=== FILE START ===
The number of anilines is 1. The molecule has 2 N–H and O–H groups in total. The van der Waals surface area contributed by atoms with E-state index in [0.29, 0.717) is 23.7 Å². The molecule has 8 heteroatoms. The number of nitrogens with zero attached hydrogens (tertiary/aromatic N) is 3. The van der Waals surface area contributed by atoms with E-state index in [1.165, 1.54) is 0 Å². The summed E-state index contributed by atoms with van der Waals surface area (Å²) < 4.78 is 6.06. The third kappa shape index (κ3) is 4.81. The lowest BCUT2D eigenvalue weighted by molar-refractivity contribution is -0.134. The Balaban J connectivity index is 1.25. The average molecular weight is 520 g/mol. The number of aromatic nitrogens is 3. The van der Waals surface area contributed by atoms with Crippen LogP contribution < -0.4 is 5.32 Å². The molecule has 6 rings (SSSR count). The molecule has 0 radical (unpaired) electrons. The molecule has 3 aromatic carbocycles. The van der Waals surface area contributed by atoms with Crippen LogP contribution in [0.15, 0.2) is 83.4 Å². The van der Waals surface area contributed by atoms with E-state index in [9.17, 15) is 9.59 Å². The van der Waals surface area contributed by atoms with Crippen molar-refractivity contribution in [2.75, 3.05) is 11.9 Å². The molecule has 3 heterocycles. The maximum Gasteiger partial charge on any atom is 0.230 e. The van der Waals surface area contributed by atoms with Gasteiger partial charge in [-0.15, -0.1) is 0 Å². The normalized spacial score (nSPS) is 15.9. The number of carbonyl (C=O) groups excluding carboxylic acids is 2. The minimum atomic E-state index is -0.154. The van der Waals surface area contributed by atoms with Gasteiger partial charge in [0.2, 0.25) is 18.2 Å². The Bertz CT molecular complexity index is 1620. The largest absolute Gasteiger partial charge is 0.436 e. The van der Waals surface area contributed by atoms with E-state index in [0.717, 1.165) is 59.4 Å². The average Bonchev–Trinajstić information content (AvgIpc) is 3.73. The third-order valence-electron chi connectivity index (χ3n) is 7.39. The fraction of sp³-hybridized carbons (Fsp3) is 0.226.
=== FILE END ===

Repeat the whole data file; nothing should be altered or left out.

The number of anilines is 1. The molecule has 2 N–H and O–H groups in total. The van der Waals surface area contributed by atoms with E-state index in [0.29, 0.717) is 23.7 Å². The molecule has 8 heteroatoms. The number of nitrogens with zero attached hydrogens (tertiary/aromatic N) is 3. The van der Waals surface area contributed by atoms with E-state index in [1.165, 1.54) is 0 Å². The summed E-state index contributed by atoms with van der Waals surface area (Å²) < 4.78 is 6.06. The third kappa shape index (κ3) is 4.81. The lowest BCUT2D eigenvalue weighted by molar-refractivity contribution is -0.134. The Balaban J connectivity index is 1.25. The average molecular weight is 520 g/mol. The number of aromatic nitrogens is 3. The van der Waals surface area contributed by atoms with Crippen LogP contribution < -0.4 is 5.32 Å². The molecule has 6 rings (SSSR count). The molecule has 0 radical (unpaired) electrons. The molecule has 3 aromatic carbocycles. The van der Waals surface area contributed by atoms with Crippen LogP contribution in [0.15, 0.2) is 83.4 Å². The van der Waals surface area contributed by atoms with E-state index in [9.17, 15) is 9.59 Å². The van der Waals surface area contributed by atoms with Crippen molar-refractivity contribution in [2.75, 3.05) is 11.9 Å². The molecule has 3 heterocycles. The maximum Gasteiger partial charge on any atom is 0.230 e. The van der Waals surface area contributed by atoms with Gasteiger partial charge in [-0.15, -0.1) is 0 Å². The normalized spacial score (nSPS) is 15.9. The number of carbonyl (C=O) groups excluding carboxylic acids is 2. The minimum atomic E-state index is -0.154. The van der Waals surface area contributed by atoms with Gasteiger partial charge in [0.2, 0.25) is 18.2 Å². The Bertz CT molecular complexity index is 1620. The largest absolute Gasteiger partial charge is 0.436 e. The van der Waals surface area contributed by atoms with E-state index in [0.717, 1.165) is 59.4 Å². The average Bonchev–Trinajstić information content (AvgIpc) is 3.73. The third-order valence-electron chi connectivity index (χ3n) is 7.39. The fraction of sp³-hybridized carbons (Fsp3) is 0.226.